EAST LANSING, Mich. -- A diet high in fiber but not necessarily one low in saturated fat or cholesterol is tied to a lower risk of heart disease and type-2 diabetes in teenagers, according to new findings from Michigan State University.
A study led by Joseph Carlson of MSU's Division of Sports and Cardiovascular Nutrition suggests to reduce metabolic syndrome a collection of risk factors including high blood pressure and a large waistline it is more important to emphasize diets including fiber-rich, nutrient-dense, plant-based foods than focus on restricting foods high in cholesterol or saturated fat.
The research is published in Journal of the American Dietetic Association.
"What we found is that as fiber intake increases, the risk for metabolic syndrome decreases," said Carlson, a registered dietitian and associate professor at MSU. "High-fiber, nutrient-dense foods are packed with heart healthy vitamins, minerals and chemicals that can positively affect many cardiovascular risk factors.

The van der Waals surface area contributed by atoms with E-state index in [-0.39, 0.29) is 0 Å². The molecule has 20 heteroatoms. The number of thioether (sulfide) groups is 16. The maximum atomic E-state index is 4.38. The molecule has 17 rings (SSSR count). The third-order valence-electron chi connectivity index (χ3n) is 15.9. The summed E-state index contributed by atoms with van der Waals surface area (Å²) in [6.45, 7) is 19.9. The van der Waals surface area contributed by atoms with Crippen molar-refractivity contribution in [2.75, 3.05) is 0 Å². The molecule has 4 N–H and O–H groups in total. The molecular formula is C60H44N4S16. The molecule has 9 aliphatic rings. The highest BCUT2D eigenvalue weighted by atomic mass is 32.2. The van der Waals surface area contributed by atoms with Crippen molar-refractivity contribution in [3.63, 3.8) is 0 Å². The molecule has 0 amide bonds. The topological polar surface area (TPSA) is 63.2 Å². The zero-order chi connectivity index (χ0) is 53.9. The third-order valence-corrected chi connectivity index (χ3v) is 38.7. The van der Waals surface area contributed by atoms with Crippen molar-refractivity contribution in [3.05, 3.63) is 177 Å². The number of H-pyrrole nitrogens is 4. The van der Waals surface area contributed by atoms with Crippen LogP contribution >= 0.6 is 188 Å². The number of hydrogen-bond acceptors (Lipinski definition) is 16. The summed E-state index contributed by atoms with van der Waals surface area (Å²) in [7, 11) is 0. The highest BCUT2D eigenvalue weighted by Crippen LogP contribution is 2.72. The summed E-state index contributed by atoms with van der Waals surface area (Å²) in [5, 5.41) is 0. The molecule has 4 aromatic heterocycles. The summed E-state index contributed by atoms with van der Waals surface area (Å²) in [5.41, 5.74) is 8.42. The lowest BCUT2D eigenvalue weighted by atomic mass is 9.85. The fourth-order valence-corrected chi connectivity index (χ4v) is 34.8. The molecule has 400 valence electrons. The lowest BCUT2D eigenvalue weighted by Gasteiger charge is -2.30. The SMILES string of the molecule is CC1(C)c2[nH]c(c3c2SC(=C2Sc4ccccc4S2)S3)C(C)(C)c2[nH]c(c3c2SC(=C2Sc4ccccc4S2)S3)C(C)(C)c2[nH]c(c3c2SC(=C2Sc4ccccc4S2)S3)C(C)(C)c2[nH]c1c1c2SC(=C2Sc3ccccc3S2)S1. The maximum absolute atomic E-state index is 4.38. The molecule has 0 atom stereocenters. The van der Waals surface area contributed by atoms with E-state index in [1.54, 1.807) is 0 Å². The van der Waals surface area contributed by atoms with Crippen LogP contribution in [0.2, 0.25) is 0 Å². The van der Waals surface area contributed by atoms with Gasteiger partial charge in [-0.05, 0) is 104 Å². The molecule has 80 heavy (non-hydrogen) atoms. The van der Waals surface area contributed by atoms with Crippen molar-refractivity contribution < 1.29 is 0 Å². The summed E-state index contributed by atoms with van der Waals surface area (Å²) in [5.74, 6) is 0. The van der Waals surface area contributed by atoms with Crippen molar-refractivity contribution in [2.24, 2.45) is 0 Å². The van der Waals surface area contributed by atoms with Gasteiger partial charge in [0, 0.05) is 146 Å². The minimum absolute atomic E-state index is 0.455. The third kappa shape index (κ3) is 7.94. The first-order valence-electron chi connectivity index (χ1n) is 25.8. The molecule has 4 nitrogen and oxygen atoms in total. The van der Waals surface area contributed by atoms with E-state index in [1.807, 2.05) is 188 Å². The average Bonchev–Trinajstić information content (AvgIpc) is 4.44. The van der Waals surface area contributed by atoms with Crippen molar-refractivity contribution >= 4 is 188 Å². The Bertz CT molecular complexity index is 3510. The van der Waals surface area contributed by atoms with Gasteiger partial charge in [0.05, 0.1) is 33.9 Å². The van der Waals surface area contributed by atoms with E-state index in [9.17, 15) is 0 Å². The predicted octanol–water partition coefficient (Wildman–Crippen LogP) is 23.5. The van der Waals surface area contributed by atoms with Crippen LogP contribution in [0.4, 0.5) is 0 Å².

"It may be better to focus on including these foods than to focus, as is commonly done, on excluding foods high in saturated fat."
That does not mean, however, that teens should have carte blanche in eating foods high in saturated fat and cholesterol, Carlson said.
"It is well established that saturated fat can raise bad cholesterol," he said. "What this data suggest is the importance of including foods high in dietary fiber."
With the high availability of processed foods today, Carlson said, it is possible for teens to eat a diet that is low in saturated fat and cholesterol but that also is low in fiber and nutrient-rich, plant-based foods. Recent national data indicates up to 30 percent of teens' dietary intake comes from beverages and sugar-rich snacks.
Due to low intakes of fruits, vegetables, whole grains and beans, the total dietary fiber intake in teens is about 13 grams per day, well
|Contact: Jason Cody|
Michigan State University